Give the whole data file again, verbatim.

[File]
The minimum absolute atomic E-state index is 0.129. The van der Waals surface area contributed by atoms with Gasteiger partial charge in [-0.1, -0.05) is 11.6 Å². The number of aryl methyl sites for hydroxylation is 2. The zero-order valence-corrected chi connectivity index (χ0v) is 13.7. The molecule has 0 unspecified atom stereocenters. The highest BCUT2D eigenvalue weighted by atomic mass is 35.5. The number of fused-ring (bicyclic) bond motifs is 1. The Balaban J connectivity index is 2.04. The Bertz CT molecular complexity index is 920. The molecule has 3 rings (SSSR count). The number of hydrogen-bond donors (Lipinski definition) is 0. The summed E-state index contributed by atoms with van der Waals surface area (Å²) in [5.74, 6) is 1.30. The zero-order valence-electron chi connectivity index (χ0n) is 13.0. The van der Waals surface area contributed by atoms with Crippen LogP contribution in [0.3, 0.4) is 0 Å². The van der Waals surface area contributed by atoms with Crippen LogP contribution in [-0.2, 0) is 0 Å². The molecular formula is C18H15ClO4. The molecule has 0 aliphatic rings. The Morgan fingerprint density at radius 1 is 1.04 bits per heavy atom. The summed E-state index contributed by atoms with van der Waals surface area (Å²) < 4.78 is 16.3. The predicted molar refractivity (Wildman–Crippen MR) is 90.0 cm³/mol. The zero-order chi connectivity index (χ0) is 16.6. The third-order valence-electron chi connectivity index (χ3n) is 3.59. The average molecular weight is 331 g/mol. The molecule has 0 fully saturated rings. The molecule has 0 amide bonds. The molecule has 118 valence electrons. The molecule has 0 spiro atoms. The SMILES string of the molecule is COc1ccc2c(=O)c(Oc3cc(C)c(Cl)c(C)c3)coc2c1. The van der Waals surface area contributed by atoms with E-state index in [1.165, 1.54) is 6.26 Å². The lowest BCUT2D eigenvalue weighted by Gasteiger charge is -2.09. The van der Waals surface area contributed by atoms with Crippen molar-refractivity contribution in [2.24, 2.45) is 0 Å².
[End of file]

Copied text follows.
The minimum absolute atomic E-state index is 0.129. The van der Waals surface area contributed by atoms with Gasteiger partial charge in [-0.1, -0.05) is 11.6 Å². The number of aryl methyl sites for hydroxylation is 2. The zero-order valence-corrected chi connectivity index (χ0v) is 13.7. The molecule has 0 unspecified atom stereocenters. The highest BCUT2D eigenvalue weighted by atomic mass is 35.5. The number of fused-ring (bicyclic) bond motifs is 1. The Balaban J connectivity index is 2.04. The Bertz CT molecular complexity index is 920. The molecule has 3 rings (SSSR count). The number of hydrogen-bond donors (Lipinski definition) is 0. The summed E-state index contributed by atoms with van der Waals surface area (Å²) in [5.74, 6) is 1.30. The zero-order valence-electron chi connectivity index (χ0n) is 13.0. The van der Waals surface area contributed by atoms with Crippen LogP contribution in [0.3, 0.4) is 0 Å². The van der Waals surface area contributed by atoms with Crippen LogP contribution in [-0.2, 0) is 0 Å². The molecular formula is C18H15ClO4. The molecule has 0 aliphatic rings. The Morgan fingerprint density at radius 1 is 1.04 bits per heavy atom. The summed E-state index contributed by atoms with van der Waals surface area (Å²) < 4.78 is 16.3. The predicted molar refractivity (Wildman–Crippen MR) is 90.0 cm³/mol. The zero-order chi connectivity index (χ0) is 16.6. The third-order valence-electron chi connectivity index (χ3n) is 3.59. The average molecular weight is 331 g/mol. The molecule has 0 fully saturated rings. The molecule has 0 amide bonds. The molecule has 118 valence electrons. The molecule has 0 spiro atoms. The SMILES string of the molecule is COc1ccc2c(=O)c(Oc3cc(C)c(Cl)c(C)c3)coc2c1. The van der Waals surface area contributed by atoms with E-state index in [1.165, 1.54) is 6.26 Å². The lowest BCUT2D eigenvalue weighted by Gasteiger charge is -2.09. The van der Waals surface area contributed by atoms with Crippen molar-refractivity contribution in [2.24, 2.45) is 0 Å².